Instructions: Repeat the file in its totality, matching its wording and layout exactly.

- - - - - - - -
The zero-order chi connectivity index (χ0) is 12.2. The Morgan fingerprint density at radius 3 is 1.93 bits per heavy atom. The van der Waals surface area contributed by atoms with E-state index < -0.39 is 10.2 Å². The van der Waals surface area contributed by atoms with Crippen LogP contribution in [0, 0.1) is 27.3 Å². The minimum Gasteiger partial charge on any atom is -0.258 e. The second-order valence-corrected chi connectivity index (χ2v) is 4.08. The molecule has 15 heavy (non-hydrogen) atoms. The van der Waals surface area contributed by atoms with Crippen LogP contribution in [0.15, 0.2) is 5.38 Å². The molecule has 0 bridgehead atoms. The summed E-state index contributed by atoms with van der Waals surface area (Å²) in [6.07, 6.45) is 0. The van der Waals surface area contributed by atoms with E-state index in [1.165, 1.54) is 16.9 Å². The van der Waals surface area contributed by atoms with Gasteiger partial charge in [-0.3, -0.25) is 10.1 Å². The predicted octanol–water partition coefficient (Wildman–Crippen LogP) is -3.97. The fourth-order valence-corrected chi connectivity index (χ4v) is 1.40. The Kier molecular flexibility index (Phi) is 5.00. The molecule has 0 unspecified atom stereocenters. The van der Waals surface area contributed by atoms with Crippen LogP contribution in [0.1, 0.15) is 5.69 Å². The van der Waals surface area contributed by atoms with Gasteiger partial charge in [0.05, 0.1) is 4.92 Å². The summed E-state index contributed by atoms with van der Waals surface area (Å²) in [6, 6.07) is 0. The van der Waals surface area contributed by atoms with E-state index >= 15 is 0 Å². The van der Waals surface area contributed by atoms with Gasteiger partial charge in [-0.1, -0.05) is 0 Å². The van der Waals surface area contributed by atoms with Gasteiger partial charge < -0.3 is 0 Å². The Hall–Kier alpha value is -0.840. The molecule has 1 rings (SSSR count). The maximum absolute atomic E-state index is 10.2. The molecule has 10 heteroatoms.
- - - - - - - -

The zero-order chi connectivity index (χ0) is 12.2. The Morgan fingerprint density at radius 3 is 1.93 bits per heavy atom. The van der Waals surface area contributed by atoms with E-state index < -0.39 is 10.2 Å². The van der Waals surface area contributed by atoms with Crippen LogP contribution in [0, 0.1) is 27.3 Å². The minimum Gasteiger partial charge on any atom is -0.258 e. The second-order valence-corrected chi connectivity index (χ2v) is 4.08. The molecule has 15 heavy (non-hydrogen) atoms. The van der Waals surface area contributed by atoms with Crippen LogP contribution in [0.15, 0.2) is 5.38 Å². The molecule has 0 bridgehead atoms. The summed E-state index contributed by atoms with van der Waals surface area (Å²) in [6.07, 6.45) is 0. The van der Waals surface area contributed by atoms with E-state index in [1.165, 1.54) is 16.9 Å². The van der Waals surface area contributed by atoms with Gasteiger partial charge in [-0.3, -0.25) is 10.1 Å². The predicted octanol–water partition coefficient (Wildman–Crippen LogP) is -3.97. The fourth-order valence-corrected chi connectivity index (χ4v) is 1.40. The Kier molecular flexibility index (Phi) is 5.00. The molecule has 0 unspecified atom stereocenters. The van der Waals surface area contributed by atoms with Crippen LogP contribution in [0.1, 0.15) is 5.69 Å². The van der Waals surface area contributed by atoms with Gasteiger partial charge in [0.05, 0.1) is 4.92 Å². The summed E-state index contributed by atoms with van der Waals surface area (Å²) in [6, 6.07) is 0. The van der Waals surface area contributed by atoms with E-state index >= 15 is 0 Å². The van der Waals surface area contributed by atoms with Gasteiger partial charge in [-0.1, -0.05) is 0 Å². The van der Waals surface area contributed by atoms with Gasteiger partial charge < -0.3 is 0 Å². The Hall–Kier alpha value is -0.840. The molecule has 1 rings (SSSR count). The maximum absolute atomic E-state index is 10.2. The molecule has 10 heteroatoms.